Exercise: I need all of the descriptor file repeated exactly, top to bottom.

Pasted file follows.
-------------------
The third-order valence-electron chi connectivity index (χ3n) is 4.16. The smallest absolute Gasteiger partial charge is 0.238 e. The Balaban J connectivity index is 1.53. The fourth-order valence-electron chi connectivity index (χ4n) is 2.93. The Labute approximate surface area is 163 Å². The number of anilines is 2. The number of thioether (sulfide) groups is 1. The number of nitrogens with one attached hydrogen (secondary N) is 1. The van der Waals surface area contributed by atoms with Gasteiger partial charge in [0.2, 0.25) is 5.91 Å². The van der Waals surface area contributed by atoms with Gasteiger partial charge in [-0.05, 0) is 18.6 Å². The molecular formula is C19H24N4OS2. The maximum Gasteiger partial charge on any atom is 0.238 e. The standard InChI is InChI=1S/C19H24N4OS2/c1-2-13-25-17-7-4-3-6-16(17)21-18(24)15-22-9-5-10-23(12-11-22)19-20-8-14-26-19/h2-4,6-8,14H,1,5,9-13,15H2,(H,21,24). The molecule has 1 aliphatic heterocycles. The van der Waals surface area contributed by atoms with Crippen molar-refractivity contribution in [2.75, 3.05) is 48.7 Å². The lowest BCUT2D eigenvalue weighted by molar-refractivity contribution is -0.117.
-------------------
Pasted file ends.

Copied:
The third-order valence-electron chi connectivity index (χ3n) is 4.16. The smallest absolute Gasteiger partial charge is 0.238 e. The Balaban J connectivity index is 1.53. The fourth-order valence-electron chi connectivity index (χ4n) is 2.93. The Labute approximate surface area is 163 Å². The number of anilines is 2. The number of thioether (sulfide) groups is 1. The number of nitrogens with one attached hydrogen (secondary N) is 1. The van der Waals surface area contributed by atoms with Gasteiger partial charge in [0.2, 0.25) is 5.91 Å². The van der Waals surface area contributed by atoms with Gasteiger partial charge in [-0.05, 0) is 18.6 Å². The molecular formula is C19H24N4OS2. The maximum Gasteiger partial charge on any atom is 0.238 e. The standard InChI is InChI=1S/C19H24N4OS2/c1-2-13-25-17-7-4-3-6-16(17)21-18(24)15-22-9-5-10-23(12-11-22)19-20-8-14-26-19/h2-4,6-8,14H,1,5,9-13,15H2,(H,21,24). The molecule has 1 aliphatic heterocycles. The van der Waals surface area contributed by atoms with Crippen molar-refractivity contribution in [2.75, 3.05) is 48.7 Å². The lowest BCUT2D eigenvalue weighted by molar-refractivity contribution is -0.117.